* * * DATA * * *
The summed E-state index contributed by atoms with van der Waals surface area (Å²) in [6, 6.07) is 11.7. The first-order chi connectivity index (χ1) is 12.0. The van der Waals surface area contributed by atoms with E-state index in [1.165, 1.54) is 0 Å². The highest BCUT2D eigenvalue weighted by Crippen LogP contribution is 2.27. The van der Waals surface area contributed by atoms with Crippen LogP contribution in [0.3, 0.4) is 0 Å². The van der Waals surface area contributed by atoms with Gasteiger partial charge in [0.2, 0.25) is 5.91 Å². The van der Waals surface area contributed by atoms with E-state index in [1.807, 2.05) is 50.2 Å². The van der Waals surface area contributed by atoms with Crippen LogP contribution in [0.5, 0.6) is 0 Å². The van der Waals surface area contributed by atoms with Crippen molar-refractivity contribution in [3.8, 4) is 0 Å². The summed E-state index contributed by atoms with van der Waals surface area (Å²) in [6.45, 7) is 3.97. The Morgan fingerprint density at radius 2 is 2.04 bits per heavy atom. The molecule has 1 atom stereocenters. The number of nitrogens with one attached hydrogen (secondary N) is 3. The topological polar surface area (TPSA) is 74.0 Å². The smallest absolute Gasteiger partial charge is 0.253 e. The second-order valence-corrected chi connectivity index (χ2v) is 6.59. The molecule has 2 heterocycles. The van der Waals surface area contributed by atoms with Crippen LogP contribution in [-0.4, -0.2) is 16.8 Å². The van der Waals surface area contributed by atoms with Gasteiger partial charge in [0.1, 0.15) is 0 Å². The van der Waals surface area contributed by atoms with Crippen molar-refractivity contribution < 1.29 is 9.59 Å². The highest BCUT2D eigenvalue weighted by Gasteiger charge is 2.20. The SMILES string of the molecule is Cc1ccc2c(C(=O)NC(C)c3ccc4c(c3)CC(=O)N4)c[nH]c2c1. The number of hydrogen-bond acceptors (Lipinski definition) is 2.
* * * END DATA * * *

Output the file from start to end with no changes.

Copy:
The summed E-state index contributed by atoms with van der Waals surface area (Å²) in [6, 6.07) is 11.7. The first-order chi connectivity index (χ1) is 12.0. The van der Waals surface area contributed by atoms with E-state index in [1.165, 1.54) is 0 Å². The highest BCUT2D eigenvalue weighted by Crippen LogP contribution is 2.27. The van der Waals surface area contributed by atoms with Crippen LogP contribution in [0.3, 0.4) is 0 Å². The van der Waals surface area contributed by atoms with Gasteiger partial charge in [0.2, 0.25) is 5.91 Å². The van der Waals surface area contributed by atoms with E-state index in [1.807, 2.05) is 50.2 Å². The van der Waals surface area contributed by atoms with Crippen LogP contribution in [0.5, 0.6) is 0 Å². The van der Waals surface area contributed by atoms with Crippen molar-refractivity contribution in [3.8, 4) is 0 Å². The summed E-state index contributed by atoms with van der Waals surface area (Å²) in [6.45, 7) is 3.97. The Morgan fingerprint density at radius 2 is 2.04 bits per heavy atom. The molecule has 1 atom stereocenters. The number of nitrogens with one attached hydrogen (secondary N) is 3. The topological polar surface area (TPSA) is 74.0 Å². The smallest absolute Gasteiger partial charge is 0.253 e. The second-order valence-corrected chi connectivity index (χ2v) is 6.59. The molecule has 2 heterocycles. The van der Waals surface area contributed by atoms with Crippen LogP contribution in [-0.4, -0.2) is 16.8 Å². The van der Waals surface area contributed by atoms with Gasteiger partial charge in [0.1, 0.15) is 0 Å². The van der Waals surface area contributed by atoms with Crippen molar-refractivity contribution < 1.29 is 9.59 Å². The highest BCUT2D eigenvalue weighted by Gasteiger charge is 2.20. The SMILES string of the molecule is Cc1ccc2c(C(=O)NC(C)c3ccc4c(c3)CC(=O)N4)c[nH]c2c1. The number of hydrogen-bond acceptors (Lipinski definition) is 2.